You might know GoodBoy Morgan from her So Gay blog, or the underground queer rave, Milk Milk, that she co-founded. She’s been active in Los Angeles’ gay scene as an event producer, DJ, artist and just about everything else for years now.

The first [Milk Milk] brought in 350 people,” she says. “Because of my artist background, every event was packed with crazy themes. In that time, I was known not just as a DJ but also as an event producer. Because of my vlog, I got picked up by the biggest girl party in the world, which is Dinah Shore. They invited me to DJ. From my first time there, I started playing at Prides all over the world. It’s just continued on since then.”

Morgan describes her sound and style as “hard house — anything but top 40,” which makes sense. That genre is conducive to her overwhelming air of positivity. Even the current lockdown can’t bring her down.

I’ve been livestreaming and supporting livestreaming,” she says. “I love it. I’ve produced different scenes, different themes — I had a jungle theme and a cat theme. I also do projections so I match the visuals. I did a disco one. My girlfriend helps me with all of my streams. She films them, and we both dress up and get into it. It’s fun too because we get tips — I wasn’t expecting that to be a thing. I do a weekly one with one of the only lesbian bars left in the United States — Jolene’s in San Francisco, so that’s a big part of supporting them and keeping them on the map.”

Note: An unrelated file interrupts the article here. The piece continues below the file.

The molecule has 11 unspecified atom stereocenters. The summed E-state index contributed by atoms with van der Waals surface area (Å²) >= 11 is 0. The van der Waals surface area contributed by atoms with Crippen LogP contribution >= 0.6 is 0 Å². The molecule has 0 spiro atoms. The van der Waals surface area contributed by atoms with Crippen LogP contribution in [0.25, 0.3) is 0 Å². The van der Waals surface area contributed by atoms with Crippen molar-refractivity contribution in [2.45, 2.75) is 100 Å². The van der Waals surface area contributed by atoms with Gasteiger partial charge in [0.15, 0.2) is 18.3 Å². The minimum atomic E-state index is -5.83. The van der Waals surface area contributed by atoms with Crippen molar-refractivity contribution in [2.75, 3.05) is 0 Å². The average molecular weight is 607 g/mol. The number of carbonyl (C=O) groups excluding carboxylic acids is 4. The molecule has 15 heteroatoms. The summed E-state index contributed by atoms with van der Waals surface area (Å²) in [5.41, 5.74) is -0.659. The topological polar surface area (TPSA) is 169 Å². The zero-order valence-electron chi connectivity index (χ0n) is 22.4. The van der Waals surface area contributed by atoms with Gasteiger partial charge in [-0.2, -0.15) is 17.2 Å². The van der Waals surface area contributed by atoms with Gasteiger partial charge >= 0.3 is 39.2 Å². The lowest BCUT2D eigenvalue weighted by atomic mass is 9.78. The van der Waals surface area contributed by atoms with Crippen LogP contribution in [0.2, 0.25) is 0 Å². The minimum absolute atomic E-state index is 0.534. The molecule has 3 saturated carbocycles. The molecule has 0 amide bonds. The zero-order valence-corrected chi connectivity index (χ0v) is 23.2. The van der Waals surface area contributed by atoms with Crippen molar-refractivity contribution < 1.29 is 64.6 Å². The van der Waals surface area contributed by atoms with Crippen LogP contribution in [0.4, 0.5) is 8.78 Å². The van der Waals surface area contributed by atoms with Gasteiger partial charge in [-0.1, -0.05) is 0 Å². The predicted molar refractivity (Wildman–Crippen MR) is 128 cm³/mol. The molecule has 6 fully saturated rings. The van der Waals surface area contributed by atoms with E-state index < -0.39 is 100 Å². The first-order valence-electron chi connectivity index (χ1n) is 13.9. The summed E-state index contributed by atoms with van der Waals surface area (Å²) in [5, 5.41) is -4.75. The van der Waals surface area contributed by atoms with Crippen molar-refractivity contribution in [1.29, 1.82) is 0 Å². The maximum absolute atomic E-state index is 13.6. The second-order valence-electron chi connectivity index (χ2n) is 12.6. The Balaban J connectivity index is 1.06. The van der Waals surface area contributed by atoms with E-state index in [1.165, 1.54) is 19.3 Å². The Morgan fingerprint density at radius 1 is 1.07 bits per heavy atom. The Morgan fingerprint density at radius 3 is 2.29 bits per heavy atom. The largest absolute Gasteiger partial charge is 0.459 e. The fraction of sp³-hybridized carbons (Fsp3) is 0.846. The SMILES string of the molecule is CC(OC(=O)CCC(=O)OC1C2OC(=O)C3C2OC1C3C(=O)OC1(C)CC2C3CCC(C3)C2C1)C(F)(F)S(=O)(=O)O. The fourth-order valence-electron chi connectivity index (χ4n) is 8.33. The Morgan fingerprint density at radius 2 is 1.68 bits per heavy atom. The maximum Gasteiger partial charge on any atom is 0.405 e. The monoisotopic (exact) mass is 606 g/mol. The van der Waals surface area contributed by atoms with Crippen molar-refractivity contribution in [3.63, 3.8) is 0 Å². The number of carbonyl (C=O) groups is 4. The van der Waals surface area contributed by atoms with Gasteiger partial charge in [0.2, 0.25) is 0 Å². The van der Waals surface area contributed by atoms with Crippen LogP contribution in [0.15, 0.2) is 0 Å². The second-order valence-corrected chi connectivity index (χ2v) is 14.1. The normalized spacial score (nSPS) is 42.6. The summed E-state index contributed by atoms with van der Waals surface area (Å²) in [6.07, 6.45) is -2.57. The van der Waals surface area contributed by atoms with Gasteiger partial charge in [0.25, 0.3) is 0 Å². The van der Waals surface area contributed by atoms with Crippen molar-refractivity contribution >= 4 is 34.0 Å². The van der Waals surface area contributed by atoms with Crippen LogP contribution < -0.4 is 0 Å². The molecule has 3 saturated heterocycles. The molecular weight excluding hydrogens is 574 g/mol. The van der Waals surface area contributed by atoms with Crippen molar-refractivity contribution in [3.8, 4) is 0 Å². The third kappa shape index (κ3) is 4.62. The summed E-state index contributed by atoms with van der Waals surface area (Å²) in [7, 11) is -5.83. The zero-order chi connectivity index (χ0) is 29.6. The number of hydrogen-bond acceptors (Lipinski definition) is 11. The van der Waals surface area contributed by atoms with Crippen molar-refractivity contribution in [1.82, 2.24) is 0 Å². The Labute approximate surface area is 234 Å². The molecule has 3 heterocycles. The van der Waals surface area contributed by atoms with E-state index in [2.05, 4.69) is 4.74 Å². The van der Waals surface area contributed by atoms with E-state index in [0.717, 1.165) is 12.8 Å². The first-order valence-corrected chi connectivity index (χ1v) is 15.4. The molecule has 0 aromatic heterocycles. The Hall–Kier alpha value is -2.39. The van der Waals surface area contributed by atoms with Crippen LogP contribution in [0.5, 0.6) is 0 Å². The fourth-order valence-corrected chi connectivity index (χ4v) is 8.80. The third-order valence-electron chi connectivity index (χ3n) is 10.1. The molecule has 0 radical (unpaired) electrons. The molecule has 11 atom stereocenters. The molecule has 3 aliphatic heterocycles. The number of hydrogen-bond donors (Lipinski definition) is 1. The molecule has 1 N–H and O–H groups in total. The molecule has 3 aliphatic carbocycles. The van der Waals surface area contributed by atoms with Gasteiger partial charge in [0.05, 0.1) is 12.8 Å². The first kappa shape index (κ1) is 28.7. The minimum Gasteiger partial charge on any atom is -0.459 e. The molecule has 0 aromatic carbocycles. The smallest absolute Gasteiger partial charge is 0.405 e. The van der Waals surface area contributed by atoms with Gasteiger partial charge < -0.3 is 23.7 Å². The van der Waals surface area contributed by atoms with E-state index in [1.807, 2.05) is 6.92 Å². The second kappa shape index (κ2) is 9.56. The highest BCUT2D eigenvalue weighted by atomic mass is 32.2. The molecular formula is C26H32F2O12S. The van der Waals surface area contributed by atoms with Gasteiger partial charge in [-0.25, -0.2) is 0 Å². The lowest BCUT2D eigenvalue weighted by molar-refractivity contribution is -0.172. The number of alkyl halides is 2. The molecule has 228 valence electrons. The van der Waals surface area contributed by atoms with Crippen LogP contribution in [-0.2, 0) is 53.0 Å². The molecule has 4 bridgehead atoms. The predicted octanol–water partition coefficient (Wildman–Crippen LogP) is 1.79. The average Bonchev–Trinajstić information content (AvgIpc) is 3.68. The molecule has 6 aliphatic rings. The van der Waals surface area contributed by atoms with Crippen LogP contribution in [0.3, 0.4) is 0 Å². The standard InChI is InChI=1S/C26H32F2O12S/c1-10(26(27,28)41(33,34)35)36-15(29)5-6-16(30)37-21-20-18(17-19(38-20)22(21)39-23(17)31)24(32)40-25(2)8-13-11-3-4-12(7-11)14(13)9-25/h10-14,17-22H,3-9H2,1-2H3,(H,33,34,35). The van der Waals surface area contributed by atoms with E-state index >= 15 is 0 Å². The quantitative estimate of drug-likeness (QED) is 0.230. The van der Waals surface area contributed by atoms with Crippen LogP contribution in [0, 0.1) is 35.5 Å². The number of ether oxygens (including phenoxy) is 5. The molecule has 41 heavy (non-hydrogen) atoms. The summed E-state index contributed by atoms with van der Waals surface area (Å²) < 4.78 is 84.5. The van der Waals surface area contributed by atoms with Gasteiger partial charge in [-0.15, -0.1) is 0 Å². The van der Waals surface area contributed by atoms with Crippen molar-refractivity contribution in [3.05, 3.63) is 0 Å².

Like everyone else, GoodBoy Morgan will be celebrating Pride at home, but she’s worked with Pride before and boxes of stuff which she intends to put to good use.

I’ve got a 16 foot tall Pride inflatable arch,” she says. “I’ve got storage units full of ridiculous Pride things. I want to set up some really cool, light hearted scenes. I’ve been sending out GoodBoy party boxes to some of my close friends. I want to do that again to give them an experience in their home.”

Morgan is teaming up with Artificial People for a virtual Pride experience as she continue to work with the necessary restrictions current in place. And when lockdown is lifted, she’ll just keep spreading positive vibes.

I want to write down what I really want to do for myself and the whole community, and then work off of there,” she says. “That’s where I’m at now. Building up these organizations that crumbled. People in the bar community — we only have 16 lesbian bars in the United States. Those bars helped me grow as well.”

LA Weekly